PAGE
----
Hussain and Siligardi

% Pronase Stability

100 HSAfa+gabaC8 (1:6) HSAff+gabagC14 (1:6) t=3h HSAff+gabagC8 (1:6) t=3h HSAff+NaOct+AcTrp (1:5.4:5.4) (Baxter) HSAfa HSAff

80 60 40 20 0 0







Time (min) Fig. 4. Pronase stability of HSAff with and without lipo-Gaba compounds compared to HSAff by CD spectroscopy at 37°C. The percentage of pronase stability was calculated for each pronase degradation experiment as a function of time by dividing the CD intensity at 220 nm by the CD intensity of the formulation without pronase and multiplied by 100. The data were corrected accordingly for the dilution incurred by the addition of a small aliquot of pronase into the 0.05 cm cuvette cell.

Efficacy of HSAff-antimicrobial Lipopeptide RH01 Complex Another property of HSAff as exogenous material to formulate lipo-drugs is that it can increase the efficacy of the lipo-drug. We have found that the HSAff enhances the antimicrobial activity of a lipopeptide RH01 against S aureus. The activity of RH01 formulated with HSAff was twice as potent when compared to the lipopeptide alone or with HSA containing bound fatty acid (HSAfa). RH01 formulated with HSAff had a faster and greater rate of kill towards S aureus, Fig. 5. The difference in potency widens more significantly when samples are subjected to appropriate enzymatic degradative conditions.

This is consistent with the protective effect of HSAff on the lipopeptide towards digestive enzymes in the body. The results demonstrate that HSAff can be used as external ingredient to enhance the biological activities of other lipo-drugs by regulating their biostability.

CONCLUSIONS In this study we have demonstrated the potential use of HSAff in the formulation of lipo-tagged pharmaceuticals that otherwise have a limited use.


S.aureus Log10 CFU ml-1

but the lipo-compounds themselves in turn stabilises HSAff from protease degradation (Fig. 4). The result show that the stability of defatted albumin containing the FDA recommended stabilisers Na caprylate (Na octanoate) and N-acetyl tryptophanate in the molar ratio 1:5.4:5.4 (Baxter HSA) is also achieved by the addition of GabaC8 or GabaC14 in the molar ratio 1:6 (Fig. 4). Similar effects were also achieved for thermal stability at 60°C for 10 h (data not shown). The stability to pronase degradation of HSAfa, higher than that of HSAff (Fig. 4), is consistent with an average content of four molecules of fatty acid per molecule of albumin compared to defatted HSA. Similarly the pronase stability of the mixture HSAfa:gabaC8 (1:6) is higher than that of HSAff:gabaC8 (1:6) as the total content of molecules of ligands per molecule of albumin is about 10 with HSAfa and 6 with HSAff.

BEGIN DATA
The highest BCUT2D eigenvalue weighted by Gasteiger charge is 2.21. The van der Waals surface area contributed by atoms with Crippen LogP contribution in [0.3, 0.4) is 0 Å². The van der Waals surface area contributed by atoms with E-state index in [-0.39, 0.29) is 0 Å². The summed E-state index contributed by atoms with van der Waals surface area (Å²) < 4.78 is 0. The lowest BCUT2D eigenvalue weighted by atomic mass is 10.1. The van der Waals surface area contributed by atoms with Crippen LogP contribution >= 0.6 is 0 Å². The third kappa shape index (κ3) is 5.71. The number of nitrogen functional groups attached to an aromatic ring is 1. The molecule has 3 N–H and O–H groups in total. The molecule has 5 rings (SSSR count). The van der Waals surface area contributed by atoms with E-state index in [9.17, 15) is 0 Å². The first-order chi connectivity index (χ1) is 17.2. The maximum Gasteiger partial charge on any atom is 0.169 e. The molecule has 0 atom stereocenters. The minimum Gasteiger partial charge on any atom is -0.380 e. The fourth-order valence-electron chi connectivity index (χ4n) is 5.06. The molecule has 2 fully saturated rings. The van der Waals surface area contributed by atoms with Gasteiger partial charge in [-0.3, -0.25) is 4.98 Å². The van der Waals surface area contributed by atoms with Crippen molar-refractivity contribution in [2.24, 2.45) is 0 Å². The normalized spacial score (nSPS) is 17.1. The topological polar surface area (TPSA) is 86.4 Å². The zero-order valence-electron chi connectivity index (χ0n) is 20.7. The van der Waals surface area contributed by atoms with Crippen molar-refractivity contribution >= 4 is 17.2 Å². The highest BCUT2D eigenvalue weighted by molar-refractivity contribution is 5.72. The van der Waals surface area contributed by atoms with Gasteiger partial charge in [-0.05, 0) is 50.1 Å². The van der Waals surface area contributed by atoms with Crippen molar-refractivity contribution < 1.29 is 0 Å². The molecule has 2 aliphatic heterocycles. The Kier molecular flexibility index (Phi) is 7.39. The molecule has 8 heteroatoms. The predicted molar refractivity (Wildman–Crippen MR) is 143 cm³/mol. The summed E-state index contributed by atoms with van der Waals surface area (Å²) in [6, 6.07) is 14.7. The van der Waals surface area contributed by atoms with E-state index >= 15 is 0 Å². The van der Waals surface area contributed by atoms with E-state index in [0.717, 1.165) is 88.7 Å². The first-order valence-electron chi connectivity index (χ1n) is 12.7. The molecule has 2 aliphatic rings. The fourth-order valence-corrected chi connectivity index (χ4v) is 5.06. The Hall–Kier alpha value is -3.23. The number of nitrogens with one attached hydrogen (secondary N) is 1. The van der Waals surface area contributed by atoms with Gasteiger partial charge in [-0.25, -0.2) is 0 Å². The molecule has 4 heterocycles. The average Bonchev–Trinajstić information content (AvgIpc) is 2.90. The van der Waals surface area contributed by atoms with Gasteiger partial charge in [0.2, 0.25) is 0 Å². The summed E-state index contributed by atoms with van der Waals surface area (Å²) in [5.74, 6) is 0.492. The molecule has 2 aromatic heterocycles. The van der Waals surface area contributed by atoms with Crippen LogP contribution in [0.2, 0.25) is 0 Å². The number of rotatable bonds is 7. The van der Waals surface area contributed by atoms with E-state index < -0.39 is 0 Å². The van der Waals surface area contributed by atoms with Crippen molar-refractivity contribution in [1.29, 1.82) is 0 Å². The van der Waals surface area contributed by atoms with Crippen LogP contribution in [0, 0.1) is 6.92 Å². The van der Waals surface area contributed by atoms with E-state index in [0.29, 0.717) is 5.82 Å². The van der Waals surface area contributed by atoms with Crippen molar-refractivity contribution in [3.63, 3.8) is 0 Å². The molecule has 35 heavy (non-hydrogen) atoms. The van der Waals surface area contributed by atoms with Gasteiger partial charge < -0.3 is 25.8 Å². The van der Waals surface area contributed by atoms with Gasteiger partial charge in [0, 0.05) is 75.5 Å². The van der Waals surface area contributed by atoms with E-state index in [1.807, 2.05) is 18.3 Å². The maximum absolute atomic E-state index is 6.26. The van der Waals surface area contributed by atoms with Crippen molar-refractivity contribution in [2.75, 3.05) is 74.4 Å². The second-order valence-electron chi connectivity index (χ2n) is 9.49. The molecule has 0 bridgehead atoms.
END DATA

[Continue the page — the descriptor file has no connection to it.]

106 105 Control RH01 10µM RH01 10µM + HSAfa [6:1] RH01 10µM + HSAff [6:1]

104 103








Time (h) Fig. 5. Time kill curves of RH01, (RH01+HSAff [6:1 molar ratio]) and (RH01+HSAfa [6:1]) formulations on S. aureus. RH01 formulations was added to washed cells of S. aureus corresponding to 106 cells ml)1 in PBS and the effect on viability determined at timed intervals as CFU ml)1 and compared to that for control cells. Each datum is the mean of at least three experiments and each experiment was carried out in triplicate. For each datum the SEM was less than 10% therefore error bars were excluded for clarity.

Fat-free Albumin as a Novel Drug Delivery System Due to the simplicity of its fatty acid carrier mechanism, HSAff provides a compelling case for its use as an exogenous ingredient in drug delivery technology. The application of HSAff formulations has a number of important benefits over other delivery systems, such as compatibility with host as it is a naturally occurring protein. HSAff can be used in sustained delivery of lipo-drugs via its depot effect through equilibrium with endogenous fatty acids with real possibility of reduced dosage of lipo-drugs due to increased stability thus extending in vivo drug half-life and reducing toxicity. HSAff can also regulate the biodistribution of these lipo-drugs via increased penetration index enabling the crossing of membrane barriers. Another potential benefit of HSAff in formulation is the ability to prolong the shelf-life of the lipo-drug via mutual stabilization. In drug discovery

315 stage, HSAff provides a route to reduce the need to increase the lipid component of the drug. All these factors are especially vital for patient compliance and crucial for drugs that have narrow therapeutic index thus taking a step closer to improving patient’s quality of life.

REFERENCES Hussain, R.: 1992, Synthesis and structural elucidation of novel highly lipophilic CNS and antiviral drugs. PhD thesis, University of London. Jakoby, W. B.: 1962, Meth. Enzymol. V, 771–774. Lee, B. L., Sachdeva, M. and Chambers, H. F.: 1991, Antimicrob Agents Chemother 35, 2505–2508. Peters, T.: 1996, All about Albumin, Academic Press. Scherrmann, J.-M.: 2002, Vascular Pharmacol. 38, 349–354.